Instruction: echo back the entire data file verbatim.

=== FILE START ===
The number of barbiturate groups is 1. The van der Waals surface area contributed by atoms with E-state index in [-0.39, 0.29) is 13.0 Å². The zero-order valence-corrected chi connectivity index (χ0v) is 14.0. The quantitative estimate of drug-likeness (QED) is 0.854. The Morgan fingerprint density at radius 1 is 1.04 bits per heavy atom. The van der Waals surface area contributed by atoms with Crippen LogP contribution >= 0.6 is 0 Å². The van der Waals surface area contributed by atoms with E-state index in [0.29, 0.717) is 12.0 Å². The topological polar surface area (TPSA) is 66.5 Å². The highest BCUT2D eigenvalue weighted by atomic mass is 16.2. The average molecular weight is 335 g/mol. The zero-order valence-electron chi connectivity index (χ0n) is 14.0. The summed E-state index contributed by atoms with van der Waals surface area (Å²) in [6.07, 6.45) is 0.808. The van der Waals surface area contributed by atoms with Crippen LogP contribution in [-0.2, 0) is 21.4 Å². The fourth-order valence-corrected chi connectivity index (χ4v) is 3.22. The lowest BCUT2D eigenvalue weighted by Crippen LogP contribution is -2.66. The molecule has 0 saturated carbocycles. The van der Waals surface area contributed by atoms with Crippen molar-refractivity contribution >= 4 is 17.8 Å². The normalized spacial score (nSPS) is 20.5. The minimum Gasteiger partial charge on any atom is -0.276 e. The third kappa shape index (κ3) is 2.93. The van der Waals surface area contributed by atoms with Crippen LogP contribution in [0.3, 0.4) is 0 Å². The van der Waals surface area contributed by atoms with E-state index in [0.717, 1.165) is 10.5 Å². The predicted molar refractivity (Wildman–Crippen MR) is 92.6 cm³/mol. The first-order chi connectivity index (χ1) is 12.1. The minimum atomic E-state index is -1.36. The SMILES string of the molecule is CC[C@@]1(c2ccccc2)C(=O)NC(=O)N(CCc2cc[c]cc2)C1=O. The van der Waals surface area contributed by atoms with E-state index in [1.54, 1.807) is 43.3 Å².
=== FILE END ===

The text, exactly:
The number of barbiturate groups is 1. The van der Waals surface area contributed by atoms with E-state index in [-0.39, 0.29) is 13.0 Å². The zero-order valence-corrected chi connectivity index (χ0v) is 14.0. The quantitative estimate of drug-likeness (QED) is 0.854. The Morgan fingerprint density at radius 1 is 1.04 bits per heavy atom. The van der Waals surface area contributed by atoms with Crippen LogP contribution >= 0.6 is 0 Å². The van der Waals surface area contributed by atoms with E-state index in [0.29, 0.717) is 12.0 Å². The topological polar surface area (TPSA) is 66.5 Å². The highest BCUT2D eigenvalue weighted by atomic mass is 16.2. The average molecular weight is 335 g/mol. The zero-order valence-electron chi connectivity index (χ0n) is 14.0. The summed E-state index contributed by atoms with van der Waals surface area (Å²) in [6.07, 6.45) is 0.808. The van der Waals surface area contributed by atoms with Crippen LogP contribution in [-0.2, 0) is 21.4 Å². The fourth-order valence-corrected chi connectivity index (χ4v) is 3.22. The lowest BCUT2D eigenvalue weighted by Crippen LogP contribution is -2.66. The molecule has 0 saturated carbocycles. The van der Waals surface area contributed by atoms with Crippen molar-refractivity contribution >= 4 is 17.8 Å². The normalized spacial score (nSPS) is 20.5. The minimum Gasteiger partial charge on any atom is -0.276 e. The third kappa shape index (κ3) is 2.93. The van der Waals surface area contributed by atoms with Crippen LogP contribution in [0.3, 0.4) is 0 Å². The van der Waals surface area contributed by atoms with E-state index in [0.717, 1.165) is 10.5 Å². The predicted molar refractivity (Wildman–Crippen MR) is 92.6 cm³/mol. The first-order chi connectivity index (χ1) is 12.1. The minimum atomic E-state index is -1.36. The SMILES string of the molecule is CC[C@@]1(c2ccccc2)C(=O)NC(=O)N(CCc2cc[c]cc2)C1=O. The van der Waals surface area contributed by atoms with E-state index in [1.54, 1.807) is 43.3 Å².